Look, somebody has to pay. We have to stop the insanity of doing the same thing over and over again and expecting a different result. My experience has been that nothing gets done if nobody has to pay for 'it' (whatever 'it' might happen to be).  Of course, we can just sit back and watch while we get picked off like rabbits in a shooting range and complain about how unfair and incompetent our leaders are.

But you should know that we, the ordinary people, really do have the power to change things ... if we really want to!! And you don't have to like or agree with my idea. Just come up with another that will fix the problem.


  1. I like your idea, but feel that it should be the Acting Commissioner of police who should be made to pay as he is the head of the Police Service.

  2. I do agree with this idea but we have become a society of everybody for themself and what doesn't affect them personally have no concern to them... U tell me a day like Carnival in a place like the Queens Park savannah and nobody saw nothing .... We have to go back to being our brother's keeper in order for anything to work....This is just my opinion.

  3. I have one other observation Robin. How is it everybody - minister, police etc - are ready to pull out all the stops and solve the case (which they never do) when a foreigner gets killed but we hear no such thing when little people die.

  4. I agree, Robin ... I totally agree!!


  5. Well you offer two ways we can help solve our crime problem: We should make gun licenses easier to obtain for the non-criminal population, and we should make the state liable to crime victims. In my opinion, neither will have the hoped-for effect. First, we should localize our crime prevention efforts. The local police should work with community organizations to monitor negative changes in their neighborhoods. And when necessary, communities should link up and share whatever data they obtain. It should be a community effort with the police in the lead. We don't have a really good handle on the drives our crime problem. We don't seem to learn from our own history. Everyone seems baffled by the crime problem and when they vent the target is always the government and the police. That hasn't worked, has it? If local crime is being driven by lack of jobs, drugs, the prevalence of guns or whatever, we need to know that. There are ways to tackle these problems but we should do it with input from the local communities. That's just the beginning. I don't want to go on endlessly, but there is more. Adding more guns is never an answer. Ask the US. And emptying the treasury as a solution is well... not a solution.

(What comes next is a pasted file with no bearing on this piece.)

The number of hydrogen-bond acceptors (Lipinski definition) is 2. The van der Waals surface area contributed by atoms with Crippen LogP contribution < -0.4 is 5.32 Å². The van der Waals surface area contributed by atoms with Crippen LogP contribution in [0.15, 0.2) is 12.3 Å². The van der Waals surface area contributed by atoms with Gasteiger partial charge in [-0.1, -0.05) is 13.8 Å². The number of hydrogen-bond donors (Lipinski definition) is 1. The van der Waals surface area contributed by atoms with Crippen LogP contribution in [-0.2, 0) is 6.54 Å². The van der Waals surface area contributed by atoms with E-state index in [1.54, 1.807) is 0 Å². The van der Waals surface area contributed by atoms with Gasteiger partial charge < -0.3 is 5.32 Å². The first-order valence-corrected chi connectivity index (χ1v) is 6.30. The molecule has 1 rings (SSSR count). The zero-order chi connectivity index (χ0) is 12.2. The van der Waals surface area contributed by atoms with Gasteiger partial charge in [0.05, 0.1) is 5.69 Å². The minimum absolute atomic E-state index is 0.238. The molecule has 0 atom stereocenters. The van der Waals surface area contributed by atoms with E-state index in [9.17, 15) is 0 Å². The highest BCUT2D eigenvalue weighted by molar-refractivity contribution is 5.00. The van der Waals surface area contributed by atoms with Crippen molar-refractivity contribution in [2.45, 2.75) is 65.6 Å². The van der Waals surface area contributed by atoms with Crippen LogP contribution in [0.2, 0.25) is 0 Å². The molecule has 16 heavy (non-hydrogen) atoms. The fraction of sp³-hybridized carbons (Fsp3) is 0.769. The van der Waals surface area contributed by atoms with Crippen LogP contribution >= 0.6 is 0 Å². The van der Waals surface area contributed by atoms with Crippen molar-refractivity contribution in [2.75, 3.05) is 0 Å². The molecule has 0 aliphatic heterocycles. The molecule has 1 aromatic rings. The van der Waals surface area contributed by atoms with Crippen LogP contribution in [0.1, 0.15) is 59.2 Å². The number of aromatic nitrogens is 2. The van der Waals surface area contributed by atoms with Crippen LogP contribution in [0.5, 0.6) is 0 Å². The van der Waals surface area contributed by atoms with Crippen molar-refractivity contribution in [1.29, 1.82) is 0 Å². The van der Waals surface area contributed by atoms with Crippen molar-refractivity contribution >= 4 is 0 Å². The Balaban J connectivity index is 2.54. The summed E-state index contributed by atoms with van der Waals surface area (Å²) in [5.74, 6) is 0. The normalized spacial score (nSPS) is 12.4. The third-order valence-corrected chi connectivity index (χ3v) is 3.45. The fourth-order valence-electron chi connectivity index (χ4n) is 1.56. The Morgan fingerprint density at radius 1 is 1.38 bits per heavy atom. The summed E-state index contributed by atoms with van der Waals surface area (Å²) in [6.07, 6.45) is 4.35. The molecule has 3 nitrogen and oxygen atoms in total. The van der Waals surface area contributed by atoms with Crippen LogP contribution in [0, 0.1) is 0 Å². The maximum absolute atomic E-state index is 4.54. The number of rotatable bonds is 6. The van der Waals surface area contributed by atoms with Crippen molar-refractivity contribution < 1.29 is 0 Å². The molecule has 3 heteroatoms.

1. I disagree with your analysis. First, I would love to have the murder rate that exist in the US here. What is it 4.5 per 100,000 citizens. That would mean we would have 80 - 90 murders in T&T per year.

      Then your idea to localize the management of the problem. Well in Tobago that is the problem. The local people all know who the criminals are, and so do the police. Go to the police station and report a crime by a 'known' person and the known person may be the policeman's or policewoman's family member and you will be in trouble. The only response is to report it to some other station.


  6. That's the problem. We keep waiting for the police to solve the problem. It's part of our history. During colonial times somebody else solved out problems. Now it's our T&T government that must solve our problems. In many rural towns in the US they have volunteer fire departments. Many schools collect money through bake sales and other things to pay for their sports equipment and their team travel. They have tons of volunteers. There is a strong sense of community and self help. People meet and talk about things that are happening in their town. They work with the police to nip things in the bud. We don't have that in T&T. We wait for someone else to do everything. Our main role in all of this is to complain.